In fiction the inspirational high-school English teacher is a cliché, despite (or indeed due to) the fact that so many of us have had at least one of them in real life. For generations of students who passed through San Francisco’s prestigious Lowell High School, that teacher was Flossie Lewis. Long after her retirement, she went surprisingly viral in a 2016 PBS interview clip about her thoughts on aging. It seemed she retained her power to inspire, not just for her more than seven million online viewers, but also for the PBS producers who later reunited her with her former students in the very same classroom where she once taught them.
You can see this reunion take place in the video above, which also includes Flossie telling her own story of having fled Brooklyn spinsterhood on a Greyhound bus headed west. “I could command the attention of a class,” she says of the source of her power as a teacher. “I had a voice. I had that kind of personality that did not seem teacherly, but was provocative.”
Onetime student Daniel Handler, better known as the novelist Lemony Snicket, credits Flossie with an “ability to startle.” Another, now an architect, remembers “gravitas” — and his having been “intimidated by her name. Flossie is a very unusual name.” Or at least it is today, its popularity (driven, it seems, by the Bobbsey Twins books) having peaked in the early 20th century.
Flossie is also representative of her generation in another way: not particularly caring for the music of Bob Dylan. Though she can’t have been thrilled with that guitar-playing (relative) youngster’s 2016 Nobel Prize for Literature, she’s willing to hear her students out on the subject. “The trivial task before us is to decide whether Bobby Dylan is worth the laureate,” she declares to the group of Lowell alumni gathered in her old classroom. Now all middle-aged, her former students include Dylan defenders and Dylan deniers alike, but what unites them are their undimmed memories of their teacher’s mixture of rigor, compassion, and sheer eccentricity. As one of them recalls, “You read us a sonnet from Shakespeare and said, ‘It’s no good.’” Whatever his generational relevance, the poet from Hibbing may never have stood a chance.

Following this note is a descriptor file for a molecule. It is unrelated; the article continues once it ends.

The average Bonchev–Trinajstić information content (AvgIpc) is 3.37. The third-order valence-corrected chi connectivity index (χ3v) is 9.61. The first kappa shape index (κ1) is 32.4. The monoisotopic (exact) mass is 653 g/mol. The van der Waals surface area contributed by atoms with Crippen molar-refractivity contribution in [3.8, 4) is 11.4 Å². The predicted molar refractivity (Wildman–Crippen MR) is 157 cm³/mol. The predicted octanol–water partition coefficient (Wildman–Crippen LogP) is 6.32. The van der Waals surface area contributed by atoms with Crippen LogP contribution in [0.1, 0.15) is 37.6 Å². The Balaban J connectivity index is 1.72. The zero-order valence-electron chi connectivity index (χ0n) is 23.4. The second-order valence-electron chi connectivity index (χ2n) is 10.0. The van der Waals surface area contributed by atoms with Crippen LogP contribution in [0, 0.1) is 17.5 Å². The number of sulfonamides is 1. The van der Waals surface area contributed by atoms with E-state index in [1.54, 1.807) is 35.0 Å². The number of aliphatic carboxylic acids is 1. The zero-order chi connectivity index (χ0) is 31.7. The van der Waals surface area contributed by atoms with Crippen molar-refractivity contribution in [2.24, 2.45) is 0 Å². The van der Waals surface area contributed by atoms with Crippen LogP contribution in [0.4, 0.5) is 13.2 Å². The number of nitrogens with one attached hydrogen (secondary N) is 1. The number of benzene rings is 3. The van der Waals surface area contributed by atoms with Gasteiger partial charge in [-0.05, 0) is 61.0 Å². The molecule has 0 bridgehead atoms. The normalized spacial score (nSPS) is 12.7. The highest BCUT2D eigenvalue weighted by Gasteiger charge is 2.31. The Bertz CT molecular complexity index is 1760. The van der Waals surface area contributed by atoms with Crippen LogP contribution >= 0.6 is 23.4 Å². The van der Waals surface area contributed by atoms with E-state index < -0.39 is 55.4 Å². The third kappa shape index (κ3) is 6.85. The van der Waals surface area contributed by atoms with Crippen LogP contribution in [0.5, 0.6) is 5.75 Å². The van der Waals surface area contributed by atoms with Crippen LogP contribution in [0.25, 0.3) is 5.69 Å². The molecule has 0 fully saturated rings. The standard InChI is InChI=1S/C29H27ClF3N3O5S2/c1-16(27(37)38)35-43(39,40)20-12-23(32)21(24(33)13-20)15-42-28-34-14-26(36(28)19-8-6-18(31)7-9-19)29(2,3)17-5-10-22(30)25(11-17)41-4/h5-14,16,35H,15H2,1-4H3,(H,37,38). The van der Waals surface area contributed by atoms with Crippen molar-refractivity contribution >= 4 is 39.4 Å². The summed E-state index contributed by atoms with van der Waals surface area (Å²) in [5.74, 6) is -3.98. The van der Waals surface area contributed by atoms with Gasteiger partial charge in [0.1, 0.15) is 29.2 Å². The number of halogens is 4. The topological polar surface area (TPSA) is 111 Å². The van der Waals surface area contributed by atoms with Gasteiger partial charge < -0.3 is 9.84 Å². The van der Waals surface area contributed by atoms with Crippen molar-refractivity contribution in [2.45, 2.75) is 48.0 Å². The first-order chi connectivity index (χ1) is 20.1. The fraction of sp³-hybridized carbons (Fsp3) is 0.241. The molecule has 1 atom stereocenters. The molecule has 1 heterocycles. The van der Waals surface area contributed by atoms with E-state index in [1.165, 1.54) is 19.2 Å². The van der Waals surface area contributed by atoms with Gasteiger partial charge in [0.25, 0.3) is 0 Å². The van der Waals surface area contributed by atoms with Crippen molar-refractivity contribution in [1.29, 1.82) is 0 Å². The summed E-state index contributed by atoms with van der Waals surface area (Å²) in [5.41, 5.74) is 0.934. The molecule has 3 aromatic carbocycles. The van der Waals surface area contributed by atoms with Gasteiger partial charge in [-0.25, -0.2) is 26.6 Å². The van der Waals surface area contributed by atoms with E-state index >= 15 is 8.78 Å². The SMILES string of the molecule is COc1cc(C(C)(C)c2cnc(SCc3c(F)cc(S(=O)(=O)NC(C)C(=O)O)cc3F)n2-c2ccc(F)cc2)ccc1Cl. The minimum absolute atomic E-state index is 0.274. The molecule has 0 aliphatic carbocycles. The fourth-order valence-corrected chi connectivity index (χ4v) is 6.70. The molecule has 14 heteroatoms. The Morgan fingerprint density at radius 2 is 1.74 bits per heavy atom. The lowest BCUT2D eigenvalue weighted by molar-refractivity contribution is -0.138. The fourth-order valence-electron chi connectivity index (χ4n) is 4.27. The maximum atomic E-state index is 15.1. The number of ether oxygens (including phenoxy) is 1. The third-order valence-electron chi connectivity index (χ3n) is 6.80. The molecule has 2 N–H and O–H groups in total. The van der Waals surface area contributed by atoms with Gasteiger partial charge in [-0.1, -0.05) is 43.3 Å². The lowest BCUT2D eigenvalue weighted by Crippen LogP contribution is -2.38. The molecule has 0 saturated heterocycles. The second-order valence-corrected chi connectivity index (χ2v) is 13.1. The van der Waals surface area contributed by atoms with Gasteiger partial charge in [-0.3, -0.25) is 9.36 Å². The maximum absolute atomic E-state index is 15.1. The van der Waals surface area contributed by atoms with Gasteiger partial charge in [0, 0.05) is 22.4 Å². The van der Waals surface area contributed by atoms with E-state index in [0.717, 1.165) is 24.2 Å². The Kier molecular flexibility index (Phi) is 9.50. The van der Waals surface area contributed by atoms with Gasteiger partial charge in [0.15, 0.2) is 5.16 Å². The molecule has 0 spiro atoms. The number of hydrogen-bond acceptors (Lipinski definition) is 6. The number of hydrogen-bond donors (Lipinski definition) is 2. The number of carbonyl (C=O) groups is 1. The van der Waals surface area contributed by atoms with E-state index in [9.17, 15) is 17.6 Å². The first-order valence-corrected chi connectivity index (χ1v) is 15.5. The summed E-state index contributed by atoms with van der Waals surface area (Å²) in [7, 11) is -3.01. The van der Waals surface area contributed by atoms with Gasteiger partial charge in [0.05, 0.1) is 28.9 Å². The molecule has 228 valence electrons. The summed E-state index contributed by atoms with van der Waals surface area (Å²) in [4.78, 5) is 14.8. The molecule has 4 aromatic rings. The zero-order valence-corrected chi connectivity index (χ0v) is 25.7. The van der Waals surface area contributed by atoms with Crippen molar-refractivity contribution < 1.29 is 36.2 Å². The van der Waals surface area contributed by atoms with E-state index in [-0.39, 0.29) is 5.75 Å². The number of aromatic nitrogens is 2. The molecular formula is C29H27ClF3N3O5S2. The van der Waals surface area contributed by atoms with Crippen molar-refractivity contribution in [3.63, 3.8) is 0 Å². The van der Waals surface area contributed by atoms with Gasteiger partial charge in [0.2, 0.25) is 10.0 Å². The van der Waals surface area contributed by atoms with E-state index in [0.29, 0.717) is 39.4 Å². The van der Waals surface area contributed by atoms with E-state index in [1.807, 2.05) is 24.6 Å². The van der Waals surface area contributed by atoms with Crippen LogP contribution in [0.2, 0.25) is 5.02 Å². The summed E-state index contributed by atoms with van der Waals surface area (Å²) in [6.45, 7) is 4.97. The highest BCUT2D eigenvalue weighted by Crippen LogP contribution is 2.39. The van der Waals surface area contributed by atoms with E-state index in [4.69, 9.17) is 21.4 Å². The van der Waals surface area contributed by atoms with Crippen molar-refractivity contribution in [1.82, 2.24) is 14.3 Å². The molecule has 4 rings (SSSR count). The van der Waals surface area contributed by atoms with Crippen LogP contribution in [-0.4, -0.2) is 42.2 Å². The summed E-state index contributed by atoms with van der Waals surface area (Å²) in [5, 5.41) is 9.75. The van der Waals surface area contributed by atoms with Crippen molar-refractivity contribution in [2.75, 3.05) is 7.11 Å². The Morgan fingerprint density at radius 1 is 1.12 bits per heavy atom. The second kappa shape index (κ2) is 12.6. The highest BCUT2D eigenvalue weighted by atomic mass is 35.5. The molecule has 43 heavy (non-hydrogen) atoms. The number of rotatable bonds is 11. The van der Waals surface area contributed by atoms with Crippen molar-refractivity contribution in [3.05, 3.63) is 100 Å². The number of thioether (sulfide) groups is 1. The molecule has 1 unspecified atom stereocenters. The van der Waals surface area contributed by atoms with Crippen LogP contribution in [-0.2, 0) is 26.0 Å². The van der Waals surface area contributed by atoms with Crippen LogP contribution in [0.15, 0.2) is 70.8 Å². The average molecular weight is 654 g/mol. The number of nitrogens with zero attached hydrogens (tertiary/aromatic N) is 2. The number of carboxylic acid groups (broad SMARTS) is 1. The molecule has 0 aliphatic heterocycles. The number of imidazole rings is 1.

Based in Seoul, Colin Marshall writes and broadcasts on cities, language, and culture. His projects include the Substack newsletter Books on Cities, the book The Stateless City: a Walk through 21st-Century Los Angeles and the video series The City in Cinema. Follow him on Twitter at @colinmarshall or on Facebook.